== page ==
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Pope’s exaggeration in this poem is to prove how the upper-class society must change in order to forgive and forget such trivial matters. The characterisation of Belinda is basically that of a Goddess, from how divine her beauty is. The satire he provides in the poem critiques society’s questionable core values during the restoration period, yet he lightens the weight upon women and imposes responsibility towards the Catholic institution overall. It was up to the ‘Sylphs’ and other magical creatures to protect her after she forgets about a ‘dire disaster’ when she receives a ‘Billet-doux’. The convention of this mock epic poem is demonstrated when Baron desperately wants Belinda’s lock of hair for his ‘altar’ and cuts off her hair which ignites an intense argument which is Pope’s depiction of a battle that a hero would usually enter, for example in the epic poem ‘Beowulf’, the protagonist had to fight three battles. Insinuating from the title ‘The Rape of the Lock’ the heavily explicit word ‘rape’ symbolised the theft of hair. Pope addresses how upper-class society takes such trivial matters too seriously, ‘Screams of Horror’, ‘Shrieks to pitying Heav’n are cast’ and his semantic field of innuendos is covered up by phrases like ‘staining of the gown’ to lighten the event and prove that things like this happen on a day-to-day basis. Therefore, this also suggest Pope’s criticism towards women’s femininity being fragile and obvious criticism to the upper-class because there are other matters that society, especially the rich, should pay more responsibility and attention to.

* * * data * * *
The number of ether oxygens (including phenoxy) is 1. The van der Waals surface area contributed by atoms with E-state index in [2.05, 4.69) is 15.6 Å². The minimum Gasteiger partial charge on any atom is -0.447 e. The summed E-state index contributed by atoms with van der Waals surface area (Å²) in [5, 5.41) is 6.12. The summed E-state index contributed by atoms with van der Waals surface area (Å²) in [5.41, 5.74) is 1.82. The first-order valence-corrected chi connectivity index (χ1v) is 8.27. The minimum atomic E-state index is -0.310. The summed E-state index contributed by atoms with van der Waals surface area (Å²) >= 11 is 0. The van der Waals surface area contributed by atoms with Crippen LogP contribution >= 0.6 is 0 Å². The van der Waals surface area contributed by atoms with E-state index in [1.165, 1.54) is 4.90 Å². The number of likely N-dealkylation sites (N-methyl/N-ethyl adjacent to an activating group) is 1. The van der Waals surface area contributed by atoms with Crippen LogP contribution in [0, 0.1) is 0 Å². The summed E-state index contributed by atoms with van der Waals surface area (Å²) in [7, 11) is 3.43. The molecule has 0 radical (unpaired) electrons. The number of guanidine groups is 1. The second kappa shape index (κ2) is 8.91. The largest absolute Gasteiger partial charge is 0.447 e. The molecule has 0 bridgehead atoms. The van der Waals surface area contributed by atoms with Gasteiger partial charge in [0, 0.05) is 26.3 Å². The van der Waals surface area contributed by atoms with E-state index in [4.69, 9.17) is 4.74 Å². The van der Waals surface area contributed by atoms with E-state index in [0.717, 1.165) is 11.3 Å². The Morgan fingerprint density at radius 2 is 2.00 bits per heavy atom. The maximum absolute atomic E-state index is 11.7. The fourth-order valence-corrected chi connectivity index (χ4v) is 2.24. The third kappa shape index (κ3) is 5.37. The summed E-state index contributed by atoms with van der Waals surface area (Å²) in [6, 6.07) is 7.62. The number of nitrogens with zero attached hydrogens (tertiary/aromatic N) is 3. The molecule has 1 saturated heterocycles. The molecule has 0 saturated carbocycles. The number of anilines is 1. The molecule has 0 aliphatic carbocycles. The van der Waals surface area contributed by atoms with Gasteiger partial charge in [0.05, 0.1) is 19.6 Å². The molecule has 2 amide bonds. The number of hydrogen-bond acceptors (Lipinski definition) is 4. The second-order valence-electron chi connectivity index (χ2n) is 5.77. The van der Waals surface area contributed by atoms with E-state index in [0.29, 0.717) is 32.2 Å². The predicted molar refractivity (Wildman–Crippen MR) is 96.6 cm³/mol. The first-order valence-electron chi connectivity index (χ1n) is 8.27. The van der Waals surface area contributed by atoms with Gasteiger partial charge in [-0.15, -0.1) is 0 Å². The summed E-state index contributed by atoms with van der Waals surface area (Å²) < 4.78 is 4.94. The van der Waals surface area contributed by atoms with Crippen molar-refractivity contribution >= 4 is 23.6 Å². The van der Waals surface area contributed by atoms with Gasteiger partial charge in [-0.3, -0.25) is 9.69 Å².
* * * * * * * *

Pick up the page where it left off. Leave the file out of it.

One of the most popular satire works of Swift’s is a political pamphlet expressing his concern that Irish people have to change in a diction of parody. He does this in a rather horrifying way, as it appears to the reader that Swift suggests eating children. Swift describes them as ‘most delicious, nourishing, and wholesome food’ which displays a grotesque image but also depicts the frustration in Swift’s views, because this problem could be solved easily. To provoke the rich and ignorant in society, Swift’s satire was used in the form of irony because these people were particular suspects for not distributing any wealth to healthily circulate within the Irish economy and that the only way to save the failing economy is cannibalism. This contrasts with the title, as this solution is far from ‘modest’ displays his genius because it brings the reader to critically think about their current situation. The rich treat the poor like animals, stripping them of their individuality instead of taking responsibility and neglect thinking about how their luxurious lives negatively impact the lives of others. The decline of harvest during the 1720s meant that many people, especially the poor starved whilst the rich never experienced suffering. This shows how the consumption of babies from poor families indicate ‘the number of people will be thereby much lessened’, suggesting that eating children is not morally wrong at this stage which adds on the to the irony and makes a fair point that it would actually elevate the economy. Thus, Swift believes the rich should be held accountable for their naivety because they are meant to be educated, and accordingly uses outrageous imagery and irony as a shock tactic to galvanize them to change for the better.